Supply Chains Respond to Labor Challenges

As the pandemic continues to influence the work force in unprecedented ways, the “great resignation” coupled with COVID sick-outs have created the perfect storm of labor shortages across the board. Most severely impacted may be supply chain operations.

The Big Picture

According to a recent report in the Bureau of Labor Statistics as reported in Forbes, “there were 10.9 million open positions as of the end of July 2021, yet only 6.7 million hires were reported. This disparity is compounded by an increasing number of voluntary separations, with the number of employees leaving their jobs reaching 930,000 in July alone.” 

According to Kristen Fowler, Vice President at JMJ Phillip Executive Search,   

“Employers do not have the labor or capacity to effectively manage, process and unload U.S. imports, and the resulting slow delivery times and shipping delays have rippled across the entire supply chain.”

Keep on Truckin’?

What does that mean for e-commerce retailers?  The short answer is bad news, but there is good news on the road ahead as shippers pivot to meet a stark reality:

The American Trucking Associations estimates that in 2021 the truck driver shortage will hit a historic high of just over 80,000 drivers (the difference between the number of drivers currently in the market and the optimal number of drivers based on freight demand).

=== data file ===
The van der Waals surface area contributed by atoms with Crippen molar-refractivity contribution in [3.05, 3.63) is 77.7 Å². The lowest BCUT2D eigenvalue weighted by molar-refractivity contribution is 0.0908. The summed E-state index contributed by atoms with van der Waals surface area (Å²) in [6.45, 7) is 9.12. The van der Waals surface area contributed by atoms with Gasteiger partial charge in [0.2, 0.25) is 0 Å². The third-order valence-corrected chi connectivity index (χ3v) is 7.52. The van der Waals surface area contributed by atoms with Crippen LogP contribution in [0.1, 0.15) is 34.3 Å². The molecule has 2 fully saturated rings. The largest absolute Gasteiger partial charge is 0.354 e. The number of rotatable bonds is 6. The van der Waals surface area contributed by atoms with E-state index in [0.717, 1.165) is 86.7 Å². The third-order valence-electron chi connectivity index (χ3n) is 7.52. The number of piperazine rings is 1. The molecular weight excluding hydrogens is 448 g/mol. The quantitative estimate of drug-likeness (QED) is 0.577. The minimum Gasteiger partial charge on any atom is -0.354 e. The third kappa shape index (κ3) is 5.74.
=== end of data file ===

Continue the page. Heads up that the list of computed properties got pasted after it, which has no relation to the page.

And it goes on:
At current trends, the shortage could surpass 160,000 in 2030. This forecast is based on driver demographic trends, including gender and age, as well as expected freight growth. Because there is no single cause of the driver shortage, that means there is no single solution, according to the Association. 

Driver shortages are a contributing factor to the shipping capacity challenges facing small and mid-size retailers. It’s become apparent that carrier diversification is essential if they are to compete on an even playing field with the “big three” e-commerce businesses.

Carrier Diversification Simplified

In the past, carrier diversification has meant expensive, multiple contractual arrangements, lengthy, complex documents, hidden charges and tracking difficulties. The good news is that today, small and mid-size retailers can achieve carrier diversification simplified.

AirTerra provides “all-in” pricing, based on several factors, including distance from the retailer’s distribution center to the AirTerra sorting center, destination, and size of your parcel. This pricing model means there won’t be any surprise surcharges.

AirTerra can keep its pricing low because it aggregates demand across mid-size retailers, gaining scale in price negotiations with final mile delivery providers. In addition, the company utilizes “zone skipping” in its middle mile delivery service, enabling cost-savings on every delivery, which gets passed on to its customers.

Most importantly, carrier diversification means that AirTerra customers have a built-in buffer against the labor shortages that will continue to plague the trucking industry.